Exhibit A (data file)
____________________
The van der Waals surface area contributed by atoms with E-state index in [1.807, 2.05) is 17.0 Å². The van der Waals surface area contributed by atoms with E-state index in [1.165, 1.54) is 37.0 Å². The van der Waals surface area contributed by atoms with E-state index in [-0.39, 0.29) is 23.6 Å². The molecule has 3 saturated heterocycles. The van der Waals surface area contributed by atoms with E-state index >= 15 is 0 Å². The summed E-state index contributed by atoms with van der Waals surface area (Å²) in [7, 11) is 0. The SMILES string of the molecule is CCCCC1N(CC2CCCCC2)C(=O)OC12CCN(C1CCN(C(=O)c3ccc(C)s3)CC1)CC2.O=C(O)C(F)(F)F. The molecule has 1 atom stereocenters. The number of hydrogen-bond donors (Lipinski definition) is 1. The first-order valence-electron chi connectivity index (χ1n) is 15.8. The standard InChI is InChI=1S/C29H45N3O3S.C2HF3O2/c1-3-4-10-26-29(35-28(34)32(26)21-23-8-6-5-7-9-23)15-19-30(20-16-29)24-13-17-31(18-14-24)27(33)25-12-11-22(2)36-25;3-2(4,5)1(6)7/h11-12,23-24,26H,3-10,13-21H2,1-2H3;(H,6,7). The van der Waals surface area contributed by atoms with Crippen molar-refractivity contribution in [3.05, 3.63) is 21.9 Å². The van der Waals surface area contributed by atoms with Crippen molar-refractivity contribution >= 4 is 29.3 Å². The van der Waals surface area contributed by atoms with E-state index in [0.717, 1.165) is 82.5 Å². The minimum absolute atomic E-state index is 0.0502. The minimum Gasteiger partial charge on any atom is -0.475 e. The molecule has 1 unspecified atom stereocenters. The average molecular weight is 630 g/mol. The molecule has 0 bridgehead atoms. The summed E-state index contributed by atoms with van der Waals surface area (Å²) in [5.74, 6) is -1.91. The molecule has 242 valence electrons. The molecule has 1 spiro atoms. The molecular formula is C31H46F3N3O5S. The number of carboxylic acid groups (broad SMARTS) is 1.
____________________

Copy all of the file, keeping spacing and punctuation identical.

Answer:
The van der Waals surface area contributed by atoms with E-state index in [1.807, 2.05) is 17.0 Å². The van der Waals surface area contributed by atoms with E-state index in [1.165, 1.54) is 37.0 Å². The van der Waals surface area contributed by atoms with E-state index in [-0.39, 0.29) is 23.6 Å². The molecule has 3 saturated heterocycles. The van der Waals surface area contributed by atoms with E-state index >= 15 is 0 Å². The summed E-state index contributed by atoms with van der Waals surface area (Å²) in [7, 11) is 0. The SMILES string of the molecule is CCCCC1N(CC2CCCCC2)C(=O)OC12CCN(C1CCN(C(=O)c3ccc(C)s3)CC1)CC2.O=C(O)C(F)(F)F. The molecule has 1 atom stereocenters. The number of hydrogen-bond donors (Lipinski definition) is 1. The first-order valence-electron chi connectivity index (χ1n) is 15.8. The standard InChI is InChI=1S/C29H45N3O3S.C2HF3O2/c1-3-4-10-26-29(35-28(34)32(26)21-23-8-6-5-7-9-23)15-19-30(20-16-29)24-13-17-31(18-14-24)27(33)25-12-11-22(2)36-25;3-2(4,5)1(6)7/h11-12,23-24,26H,3-10,13-21H2,1-2H3;(H,6,7). The van der Waals surface area contributed by atoms with Crippen molar-refractivity contribution in [3.05, 3.63) is 21.9 Å². The van der Waals surface area contributed by atoms with Crippen molar-refractivity contribution >= 4 is 29.3 Å². The van der Waals surface area contributed by atoms with E-state index in [0.717, 1.165) is 82.5 Å². The minimum absolute atomic E-state index is 0.0502. The minimum Gasteiger partial charge on any atom is -0.475 e. The molecule has 1 unspecified atom stereocenters. The average molecular weight is 630 g/mol. The molecule has 0 bridgehead atoms. The summed E-state index contributed by atoms with van der Waals surface area (Å²) in [5.74, 6) is -1.91. The molecule has 242 valence electrons. The molecule has 1 spiro atoms. The molecular formula is C31H46F3N3O5S. The number of carboxylic acid groups (broad SMARTS) is 1.